PREVIEW: The lasting impact of Vice Media.

Just a little something I'm working on...

Much has been written of what Laura Bennett first described as the “first-person industrial complex” of the late ‘00s and ‘10s— “solo acts of sensational disclosure” and “ultra-confessional essays” that defined a certain kind of digital media, from Buzzfeed to Jezebel, Salon to xoJane. It was an odd moment in time when would-be writers would strip mine their most personal, often most harrowing, experiences for somewhere between $50 and $75. Some of them, as Tolentino describes, even did it for free.

Tolentino argues that the confessional essay is now dead; that it was a flash in the pan for struggling media companies trying to generate revenue in a changing market, overshadowed by hot takes during the Trump administration. I think Jia Tolentino is right in the most literal sense. Unless you’re writing about the quarantine rescue you put down, it’s much harder to go viral with a personal essay, and you’re much less likely to be paid to write one.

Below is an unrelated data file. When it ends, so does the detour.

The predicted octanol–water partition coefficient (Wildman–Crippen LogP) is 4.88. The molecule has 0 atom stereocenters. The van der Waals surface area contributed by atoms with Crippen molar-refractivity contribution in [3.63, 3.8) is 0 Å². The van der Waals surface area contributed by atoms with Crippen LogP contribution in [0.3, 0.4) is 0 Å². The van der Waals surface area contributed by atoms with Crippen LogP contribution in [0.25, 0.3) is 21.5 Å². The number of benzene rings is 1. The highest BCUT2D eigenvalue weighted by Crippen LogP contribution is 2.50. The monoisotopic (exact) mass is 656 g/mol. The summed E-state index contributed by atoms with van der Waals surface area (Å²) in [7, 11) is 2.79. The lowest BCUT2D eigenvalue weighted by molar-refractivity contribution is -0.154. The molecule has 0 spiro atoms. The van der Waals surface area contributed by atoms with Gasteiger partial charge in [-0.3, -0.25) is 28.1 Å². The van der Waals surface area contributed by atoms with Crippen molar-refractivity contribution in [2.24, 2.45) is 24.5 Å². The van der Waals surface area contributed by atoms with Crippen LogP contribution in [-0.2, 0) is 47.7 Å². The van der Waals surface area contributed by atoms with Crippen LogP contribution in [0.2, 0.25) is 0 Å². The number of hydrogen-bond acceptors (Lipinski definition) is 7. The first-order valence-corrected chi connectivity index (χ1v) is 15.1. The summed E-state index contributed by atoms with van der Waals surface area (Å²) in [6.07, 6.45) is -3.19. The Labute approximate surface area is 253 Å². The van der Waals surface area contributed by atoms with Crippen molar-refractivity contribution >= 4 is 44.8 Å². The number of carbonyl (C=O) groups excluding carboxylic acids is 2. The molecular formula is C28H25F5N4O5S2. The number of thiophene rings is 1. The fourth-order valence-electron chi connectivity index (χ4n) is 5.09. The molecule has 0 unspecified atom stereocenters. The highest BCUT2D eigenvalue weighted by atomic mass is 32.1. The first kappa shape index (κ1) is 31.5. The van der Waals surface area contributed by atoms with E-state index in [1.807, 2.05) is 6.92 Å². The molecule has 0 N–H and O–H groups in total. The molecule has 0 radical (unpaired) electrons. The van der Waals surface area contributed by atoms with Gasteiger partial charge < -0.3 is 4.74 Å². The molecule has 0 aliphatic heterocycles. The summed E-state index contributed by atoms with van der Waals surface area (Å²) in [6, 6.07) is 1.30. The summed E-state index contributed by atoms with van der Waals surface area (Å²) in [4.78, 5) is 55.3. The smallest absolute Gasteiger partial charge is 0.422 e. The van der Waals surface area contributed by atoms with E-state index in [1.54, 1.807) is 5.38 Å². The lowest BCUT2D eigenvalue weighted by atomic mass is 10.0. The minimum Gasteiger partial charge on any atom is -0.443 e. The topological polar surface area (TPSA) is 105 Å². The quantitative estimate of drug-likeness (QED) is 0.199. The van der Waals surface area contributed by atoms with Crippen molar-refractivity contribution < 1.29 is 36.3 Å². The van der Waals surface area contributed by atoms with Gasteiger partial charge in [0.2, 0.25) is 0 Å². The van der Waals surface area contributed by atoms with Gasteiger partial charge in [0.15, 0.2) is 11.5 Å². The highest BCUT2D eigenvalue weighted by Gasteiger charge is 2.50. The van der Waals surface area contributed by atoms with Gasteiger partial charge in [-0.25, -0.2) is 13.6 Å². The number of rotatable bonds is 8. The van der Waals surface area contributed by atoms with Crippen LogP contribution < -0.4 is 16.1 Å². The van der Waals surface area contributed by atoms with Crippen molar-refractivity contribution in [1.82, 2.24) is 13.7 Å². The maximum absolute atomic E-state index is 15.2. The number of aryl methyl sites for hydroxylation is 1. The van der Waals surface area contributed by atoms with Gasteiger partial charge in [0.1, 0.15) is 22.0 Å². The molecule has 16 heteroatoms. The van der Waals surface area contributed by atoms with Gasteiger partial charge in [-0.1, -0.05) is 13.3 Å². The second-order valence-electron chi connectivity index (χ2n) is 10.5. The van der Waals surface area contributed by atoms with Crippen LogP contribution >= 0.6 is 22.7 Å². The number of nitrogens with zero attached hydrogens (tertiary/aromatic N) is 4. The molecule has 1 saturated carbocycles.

What I think she missed in her piece is that the confessional essay was a small part of a larger push for “authenticity” in media. Almost every outlet wanted to appeal to millennials, and they wanted to do so through “being authentic.”

If Jezebel and xoJane were the feminized expression of this desire with their confessional essays, then Vice, the punk magazine from Montreal turned multimedia empire, was the masculine manifestation of the same principle.

While one Brooklynite was being paid $50 to publish a story about how she’d lost tampon inside herself, Vice was paying another one $45,000 a year to play Hunter S. Thompson in the Middle East, or maybe just to loiter outside an abortion clinic in the Deep South.

And while I’d be remiss if I said that the phenomenon Tolentino describes didn’t have a serious impact on media as we know it today (arguably, the identity-centric political article is an outgrowth of the confessional essay, and to a lesser extent, it may have also primed us for OnlyFans and para-social, female-led podcasts), the impact of Vice has been underestimated.

Vice wasn’t just a sideshow fell ass-backwards into cash and overestimated themselves.

They blew open Pandora’s Box, changing the landscape of media as we know it…

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